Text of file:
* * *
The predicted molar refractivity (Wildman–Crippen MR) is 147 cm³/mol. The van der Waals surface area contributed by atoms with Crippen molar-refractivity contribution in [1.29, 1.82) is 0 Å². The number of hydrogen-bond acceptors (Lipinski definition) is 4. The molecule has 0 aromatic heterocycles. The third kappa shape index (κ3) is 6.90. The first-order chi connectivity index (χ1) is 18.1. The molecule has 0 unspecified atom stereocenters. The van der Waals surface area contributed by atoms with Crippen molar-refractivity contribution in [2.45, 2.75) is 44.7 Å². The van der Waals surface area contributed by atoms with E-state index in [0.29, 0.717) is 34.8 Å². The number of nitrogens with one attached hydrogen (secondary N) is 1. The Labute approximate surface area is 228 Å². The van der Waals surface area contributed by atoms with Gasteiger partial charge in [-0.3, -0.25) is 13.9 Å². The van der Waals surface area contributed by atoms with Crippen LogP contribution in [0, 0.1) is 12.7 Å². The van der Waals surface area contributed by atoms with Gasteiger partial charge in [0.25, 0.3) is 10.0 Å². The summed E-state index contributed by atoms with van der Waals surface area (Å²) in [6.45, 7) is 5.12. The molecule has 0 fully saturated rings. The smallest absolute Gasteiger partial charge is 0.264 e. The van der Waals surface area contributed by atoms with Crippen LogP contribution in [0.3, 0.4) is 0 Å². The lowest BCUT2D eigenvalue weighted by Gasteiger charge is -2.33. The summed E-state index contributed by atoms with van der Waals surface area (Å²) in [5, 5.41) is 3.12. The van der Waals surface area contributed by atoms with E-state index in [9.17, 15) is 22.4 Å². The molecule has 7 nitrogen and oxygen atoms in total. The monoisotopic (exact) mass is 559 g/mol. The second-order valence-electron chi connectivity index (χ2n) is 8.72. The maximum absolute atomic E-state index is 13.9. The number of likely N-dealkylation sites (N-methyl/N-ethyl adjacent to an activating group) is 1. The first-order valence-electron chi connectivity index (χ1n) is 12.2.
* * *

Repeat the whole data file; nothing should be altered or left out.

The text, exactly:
The predicted molar refractivity (Wildman–Crippen MR) is 147 cm³/mol. The van der Waals surface area contributed by atoms with Crippen molar-refractivity contribution in [1.29, 1.82) is 0 Å². The number of hydrogen-bond acceptors (Lipinski definition) is 4. The molecule has 0 aromatic heterocycles. The third kappa shape index (κ3) is 6.90. The first-order chi connectivity index (χ1) is 18.1. The molecule has 0 unspecified atom stereocenters. The van der Waals surface area contributed by atoms with Crippen molar-refractivity contribution in [2.45, 2.75) is 44.7 Å². The van der Waals surface area contributed by atoms with E-state index in [0.29, 0.717) is 34.8 Å². The number of nitrogens with one attached hydrogen (secondary N) is 1. The Labute approximate surface area is 228 Å². The van der Waals surface area contributed by atoms with Gasteiger partial charge in [-0.3, -0.25) is 13.9 Å². The van der Waals surface area contributed by atoms with Crippen LogP contribution in [0, 0.1) is 12.7 Å². The van der Waals surface area contributed by atoms with Gasteiger partial charge in [0.25, 0.3) is 10.0 Å². The summed E-state index contributed by atoms with van der Waals surface area (Å²) in [6.45, 7) is 5.12. The molecule has 0 fully saturated rings. The smallest absolute Gasteiger partial charge is 0.264 e. The van der Waals surface area contributed by atoms with Crippen LogP contribution in [0.3, 0.4) is 0 Å². The lowest BCUT2D eigenvalue weighted by Gasteiger charge is -2.33. The summed E-state index contributed by atoms with van der Waals surface area (Å²) in [5, 5.41) is 3.12. The van der Waals surface area contributed by atoms with E-state index in [9.17, 15) is 22.4 Å². The molecule has 7 nitrogen and oxygen atoms in total. The monoisotopic (exact) mass is 559 g/mol. The second-order valence-electron chi connectivity index (χ2n) is 8.72. The maximum absolute atomic E-state index is 13.9. The number of likely N-dealkylation sites (N-methyl/N-ethyl adjacent to an activating group) is 1. The first-order valence-electron chi connectivity index (χ1n) is 12.2.